Why did you choose a career in copywriting and how did you get into it?
I was never sure what I wanted to do after my languages degree. But I’d been writing a travel blog whilst I was at university, and the travel and writing bugs had both got their teeth into me.
I wasn’t particularly keen to give up the freedom of student life and be tied down by a job in a fixed location.
I got my start with copywriting thanks to nepotism. Two of my cousins had started their own copywriting agency and gave me my first blog writing work.
You know the sort: writing about concrete, rabbit hutches, botox and heaven knows what else.
I still remember the feeling of sitting in front of my laptop in my university bedroom composing my first blog, marvelling that I could actually be paid to write. From that moment on, there was never going to be any turning back.
I spent the year after I finished university teaching English part-time in Mexico. That paid the bills, and meant I had the luxury of time to hunt for new copywriting (and translation) clients, build up my income and get to grips with the skills I needed to make freelancing work long term.
What work are you most proud of?
I’m most proud of the work I’ve done for two of my longest-standing clients, one a boutique translation agency and the other a couple with their own budding fitness empire.
I’ve grown as a copywriter as their businesses have gone from strength to strength, so whilst it’s sometimes slightly painful seeing my own work from four years ago on their websites, I’m proud of how far we’ve all come together.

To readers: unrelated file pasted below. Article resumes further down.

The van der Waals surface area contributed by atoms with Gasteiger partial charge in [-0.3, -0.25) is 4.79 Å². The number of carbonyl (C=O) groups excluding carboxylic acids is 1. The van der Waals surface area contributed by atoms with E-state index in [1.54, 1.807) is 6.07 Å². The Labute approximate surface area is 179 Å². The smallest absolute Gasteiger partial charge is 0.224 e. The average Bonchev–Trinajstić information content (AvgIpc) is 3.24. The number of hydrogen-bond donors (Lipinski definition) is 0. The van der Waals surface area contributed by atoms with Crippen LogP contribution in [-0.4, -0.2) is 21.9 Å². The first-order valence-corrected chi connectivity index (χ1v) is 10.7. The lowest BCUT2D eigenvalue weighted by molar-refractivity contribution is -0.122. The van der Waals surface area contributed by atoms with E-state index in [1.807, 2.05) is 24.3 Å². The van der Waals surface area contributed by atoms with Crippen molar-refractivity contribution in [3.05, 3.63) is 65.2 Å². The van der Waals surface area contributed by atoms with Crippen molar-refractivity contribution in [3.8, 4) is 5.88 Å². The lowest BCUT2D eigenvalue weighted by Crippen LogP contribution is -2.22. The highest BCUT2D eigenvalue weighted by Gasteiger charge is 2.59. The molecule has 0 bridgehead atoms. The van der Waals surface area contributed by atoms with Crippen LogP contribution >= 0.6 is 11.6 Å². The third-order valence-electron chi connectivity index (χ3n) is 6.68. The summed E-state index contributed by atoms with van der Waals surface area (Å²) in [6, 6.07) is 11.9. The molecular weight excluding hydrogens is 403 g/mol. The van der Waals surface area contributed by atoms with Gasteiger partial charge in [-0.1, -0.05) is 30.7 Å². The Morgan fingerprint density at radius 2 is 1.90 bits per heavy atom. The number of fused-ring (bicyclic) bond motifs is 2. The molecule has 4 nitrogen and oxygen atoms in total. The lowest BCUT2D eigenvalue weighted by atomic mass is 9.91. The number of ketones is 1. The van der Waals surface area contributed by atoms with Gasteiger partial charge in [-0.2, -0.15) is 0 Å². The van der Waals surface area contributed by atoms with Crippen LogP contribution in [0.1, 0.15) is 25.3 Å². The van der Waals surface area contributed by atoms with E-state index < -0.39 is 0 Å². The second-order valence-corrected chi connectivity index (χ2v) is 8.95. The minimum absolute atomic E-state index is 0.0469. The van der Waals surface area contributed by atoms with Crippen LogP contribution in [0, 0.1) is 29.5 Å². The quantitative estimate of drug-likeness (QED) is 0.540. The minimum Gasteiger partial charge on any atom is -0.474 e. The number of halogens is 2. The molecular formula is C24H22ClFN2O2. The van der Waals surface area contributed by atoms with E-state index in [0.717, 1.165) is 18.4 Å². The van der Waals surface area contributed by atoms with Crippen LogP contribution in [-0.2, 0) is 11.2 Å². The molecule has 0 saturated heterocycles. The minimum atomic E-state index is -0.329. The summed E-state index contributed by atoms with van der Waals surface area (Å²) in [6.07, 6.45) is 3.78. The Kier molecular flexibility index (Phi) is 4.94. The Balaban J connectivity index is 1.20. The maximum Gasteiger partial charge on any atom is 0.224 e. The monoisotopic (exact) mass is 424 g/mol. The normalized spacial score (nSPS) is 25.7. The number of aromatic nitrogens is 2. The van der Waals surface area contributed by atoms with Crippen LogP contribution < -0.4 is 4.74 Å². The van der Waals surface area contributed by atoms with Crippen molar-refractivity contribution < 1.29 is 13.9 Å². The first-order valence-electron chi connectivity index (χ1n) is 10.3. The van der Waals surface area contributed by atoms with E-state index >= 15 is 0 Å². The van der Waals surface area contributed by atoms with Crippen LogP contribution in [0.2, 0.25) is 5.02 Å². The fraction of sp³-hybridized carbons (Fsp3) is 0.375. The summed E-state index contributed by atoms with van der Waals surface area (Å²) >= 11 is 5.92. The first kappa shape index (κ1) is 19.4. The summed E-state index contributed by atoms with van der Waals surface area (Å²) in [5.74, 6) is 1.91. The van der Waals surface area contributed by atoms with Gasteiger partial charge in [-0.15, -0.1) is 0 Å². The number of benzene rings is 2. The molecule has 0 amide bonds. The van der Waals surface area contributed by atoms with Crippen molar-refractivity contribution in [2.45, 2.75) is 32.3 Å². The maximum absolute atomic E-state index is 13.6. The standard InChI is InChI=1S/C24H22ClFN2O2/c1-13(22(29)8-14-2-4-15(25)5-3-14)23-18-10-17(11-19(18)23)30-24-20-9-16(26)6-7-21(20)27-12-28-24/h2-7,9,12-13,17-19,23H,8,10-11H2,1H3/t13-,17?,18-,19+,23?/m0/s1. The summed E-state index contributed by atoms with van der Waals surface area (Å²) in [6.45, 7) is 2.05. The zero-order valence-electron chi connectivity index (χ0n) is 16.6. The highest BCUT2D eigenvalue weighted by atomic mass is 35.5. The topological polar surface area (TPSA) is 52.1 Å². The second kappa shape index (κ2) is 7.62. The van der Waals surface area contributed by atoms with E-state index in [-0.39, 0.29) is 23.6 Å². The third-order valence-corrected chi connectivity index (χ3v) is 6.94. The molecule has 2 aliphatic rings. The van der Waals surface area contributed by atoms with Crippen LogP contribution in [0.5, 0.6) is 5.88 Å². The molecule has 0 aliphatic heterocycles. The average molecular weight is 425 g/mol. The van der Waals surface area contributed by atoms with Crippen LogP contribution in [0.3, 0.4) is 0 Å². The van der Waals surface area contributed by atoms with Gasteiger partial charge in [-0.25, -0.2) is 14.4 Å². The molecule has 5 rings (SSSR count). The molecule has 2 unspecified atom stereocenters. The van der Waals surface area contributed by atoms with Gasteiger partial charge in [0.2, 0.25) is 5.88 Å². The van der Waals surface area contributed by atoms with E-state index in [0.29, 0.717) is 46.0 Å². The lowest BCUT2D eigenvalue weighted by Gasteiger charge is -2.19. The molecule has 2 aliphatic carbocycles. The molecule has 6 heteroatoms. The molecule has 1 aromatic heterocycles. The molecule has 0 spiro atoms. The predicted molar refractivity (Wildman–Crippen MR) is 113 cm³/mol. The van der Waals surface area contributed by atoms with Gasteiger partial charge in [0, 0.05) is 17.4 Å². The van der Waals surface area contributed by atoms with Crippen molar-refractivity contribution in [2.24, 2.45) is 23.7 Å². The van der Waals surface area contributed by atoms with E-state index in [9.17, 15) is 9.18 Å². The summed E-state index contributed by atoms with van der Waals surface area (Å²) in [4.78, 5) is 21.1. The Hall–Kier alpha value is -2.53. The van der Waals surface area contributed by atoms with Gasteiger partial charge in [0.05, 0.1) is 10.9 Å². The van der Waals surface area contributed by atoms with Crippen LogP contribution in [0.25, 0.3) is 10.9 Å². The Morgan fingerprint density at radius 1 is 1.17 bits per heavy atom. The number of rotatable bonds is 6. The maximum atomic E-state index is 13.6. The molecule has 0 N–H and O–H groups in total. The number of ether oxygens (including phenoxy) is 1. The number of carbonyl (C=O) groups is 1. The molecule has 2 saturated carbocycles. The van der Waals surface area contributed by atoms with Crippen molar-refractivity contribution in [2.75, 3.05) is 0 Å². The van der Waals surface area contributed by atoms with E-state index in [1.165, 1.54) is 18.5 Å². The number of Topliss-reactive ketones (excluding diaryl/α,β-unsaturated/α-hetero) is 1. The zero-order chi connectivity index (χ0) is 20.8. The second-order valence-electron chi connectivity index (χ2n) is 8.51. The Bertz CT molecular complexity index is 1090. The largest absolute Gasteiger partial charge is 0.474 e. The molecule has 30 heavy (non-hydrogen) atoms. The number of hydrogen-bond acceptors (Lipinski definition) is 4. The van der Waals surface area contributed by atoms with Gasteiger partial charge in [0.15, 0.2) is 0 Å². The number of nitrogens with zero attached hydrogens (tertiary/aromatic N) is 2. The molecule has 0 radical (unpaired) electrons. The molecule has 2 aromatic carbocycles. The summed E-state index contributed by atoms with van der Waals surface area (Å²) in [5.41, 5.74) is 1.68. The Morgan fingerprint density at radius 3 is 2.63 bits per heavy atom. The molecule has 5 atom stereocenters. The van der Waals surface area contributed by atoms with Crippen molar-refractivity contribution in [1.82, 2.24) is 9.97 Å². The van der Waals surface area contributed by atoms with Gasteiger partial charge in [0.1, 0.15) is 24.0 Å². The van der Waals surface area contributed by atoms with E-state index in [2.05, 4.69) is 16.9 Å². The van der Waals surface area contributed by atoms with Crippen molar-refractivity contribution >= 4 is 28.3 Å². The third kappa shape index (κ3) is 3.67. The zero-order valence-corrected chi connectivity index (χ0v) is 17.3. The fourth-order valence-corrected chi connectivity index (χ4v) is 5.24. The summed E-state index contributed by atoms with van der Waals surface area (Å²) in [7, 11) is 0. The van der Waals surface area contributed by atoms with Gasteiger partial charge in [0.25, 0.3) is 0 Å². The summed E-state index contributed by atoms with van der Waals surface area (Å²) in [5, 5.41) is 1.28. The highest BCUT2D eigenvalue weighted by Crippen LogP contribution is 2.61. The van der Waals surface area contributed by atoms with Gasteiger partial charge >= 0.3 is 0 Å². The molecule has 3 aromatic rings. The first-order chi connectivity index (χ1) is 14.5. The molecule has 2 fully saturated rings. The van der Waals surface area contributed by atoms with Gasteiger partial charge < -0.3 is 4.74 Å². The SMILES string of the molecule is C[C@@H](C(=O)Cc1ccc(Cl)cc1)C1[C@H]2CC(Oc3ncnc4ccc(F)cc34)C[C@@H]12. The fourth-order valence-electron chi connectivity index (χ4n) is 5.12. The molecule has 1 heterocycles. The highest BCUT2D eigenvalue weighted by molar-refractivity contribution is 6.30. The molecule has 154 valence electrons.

What piece of copy do you really wish you’d written?
As so many of us are, I’m a huge fan of the Innocent Smoothie brand. Those copywriters must have a whale of a time.
What do you do if you hit a bit of writer’s block?
I’m a believer in switching things up. If I have other projects on, I‘ll turn my attention to something else, whether translation or copywriting. After a while, I’ll head back to the first project to see if my creative juices have started flowing yet.
If that doesn’t work, then I’ll take a break, have a snack, read, clean the cave (my bolt hole here in the south of Spain) or head out for a walk.
Worst comes to worst, then I know that a tight deadline will always solve writer’s block. So, I’ll just take as long as I need to off the project until the due date starts looming and the pressure kicks in.
What are your favourite and least favourite writing-related tasks?
Favourite: Actually putting pen to paper. Proofreading and tweaking a piece of copy that’s nearly perfect.
Least favourite: quoting, answering emails and keeping on top of admin.
Any copywriting pet hates?
Multiple exclamation marks and block capitals – anything excessively, blatantly salesy or in your face. A little bit of subtlety goes a long way.
What’s the best piece of career advice you’ve been given?
You are not your business. Hard as it might be, try not to take bad feedback or rejection personally. I’m still working on this one.
What advice would you give to people starting out on a copywriting career?
Building a strong client base takes time and patience. Make sure you have plenty of both, and you’ll get there.
Why do you find ProCopywriters membership useful?
Because the ProCopywriters community is welcoming and supportive, especially on Twitter.
When you’re a freelancer, it’s so easy to feel alone and isolated, and being part of something like ProCopywriters helps make you feel like you’re part of something bigger.
Where can people find out more about you?
Visit my website, have a read of my blog or say hello on Instagram or Twitter: